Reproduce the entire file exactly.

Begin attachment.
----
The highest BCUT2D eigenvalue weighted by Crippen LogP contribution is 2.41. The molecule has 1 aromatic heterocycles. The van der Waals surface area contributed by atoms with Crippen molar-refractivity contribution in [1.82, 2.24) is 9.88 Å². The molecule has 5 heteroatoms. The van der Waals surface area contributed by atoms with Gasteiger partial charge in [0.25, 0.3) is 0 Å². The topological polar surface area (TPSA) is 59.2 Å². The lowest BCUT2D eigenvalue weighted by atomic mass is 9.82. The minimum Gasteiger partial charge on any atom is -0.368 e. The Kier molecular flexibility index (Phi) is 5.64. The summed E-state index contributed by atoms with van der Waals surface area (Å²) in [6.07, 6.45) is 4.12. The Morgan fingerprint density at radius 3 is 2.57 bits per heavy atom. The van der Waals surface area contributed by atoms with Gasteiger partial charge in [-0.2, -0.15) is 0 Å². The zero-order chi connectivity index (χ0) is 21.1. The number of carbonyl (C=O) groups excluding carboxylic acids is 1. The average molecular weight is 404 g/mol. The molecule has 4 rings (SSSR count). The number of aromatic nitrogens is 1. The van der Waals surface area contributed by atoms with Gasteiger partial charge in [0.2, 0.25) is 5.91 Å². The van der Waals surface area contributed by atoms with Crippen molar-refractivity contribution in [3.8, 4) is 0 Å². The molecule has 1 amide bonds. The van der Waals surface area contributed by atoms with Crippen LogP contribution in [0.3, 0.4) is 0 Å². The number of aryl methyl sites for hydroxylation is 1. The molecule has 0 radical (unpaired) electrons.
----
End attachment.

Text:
The highest BCUT2D eigenvalue weighted by Crippen LogP contribution is 2.41. The molecule has 1 aromatic heterocycles. The van der Waals surface area contributed by atoms with Crippen molar-refractivity contribution in [1.82, 2.24) is 9.88 Å². The molecule has 5 heteroatoms. The van der Waals surface area contributed by atoms with Gasteiger partial charge in [0.25, 0.3) is 0 Å². The topological polar surface area (TPSA) is 59.2 Å². The lowest BCUT2D eigenvalue weighted by atomic mass is 9.82. The minimum Gasteiger partial charge on any atom is -0.368 e. The Kier molecular flexibility index (Phi) is 5.64. The summed E-state index contributed by atoms with van der Waals surface area (Å²) in [6.07, 6.45) is 4.12. The Morgan fingerprint density at radius 3 is 2.57 bits per heavy atom. The van der Waals surface area contributed by atoms with Gasteiger partial charge in [-0.2, -0.15) is 0 Å². The zero-order chi connectivity index (χ0) is 21.1. The number of carbonyl (C=O) groups excluding carboxylic acids is 1. The average molecular weight is 404 g/mol. The molecule has 4 rings (SSSR count). The number of aromatic nitrogens is 1. The van der Waals surface area contributed by atoms with Gasteiger partial charge in [0.2, 0.25) is 5.91 Å². The van der Waals surface area contributed by atoms with Crippen molar-refractivity contribution in [3.8, 4) is 0 Å². The molecule has 1 amide bonds. The van der Waals surface area contributed by atoms with Crippen LogP contribution in [0.3, 0.4) is 0 Å². The number of aryl methyl sites for hydroxylation is 1. The molecule has 0 radical (unpaired) electrons.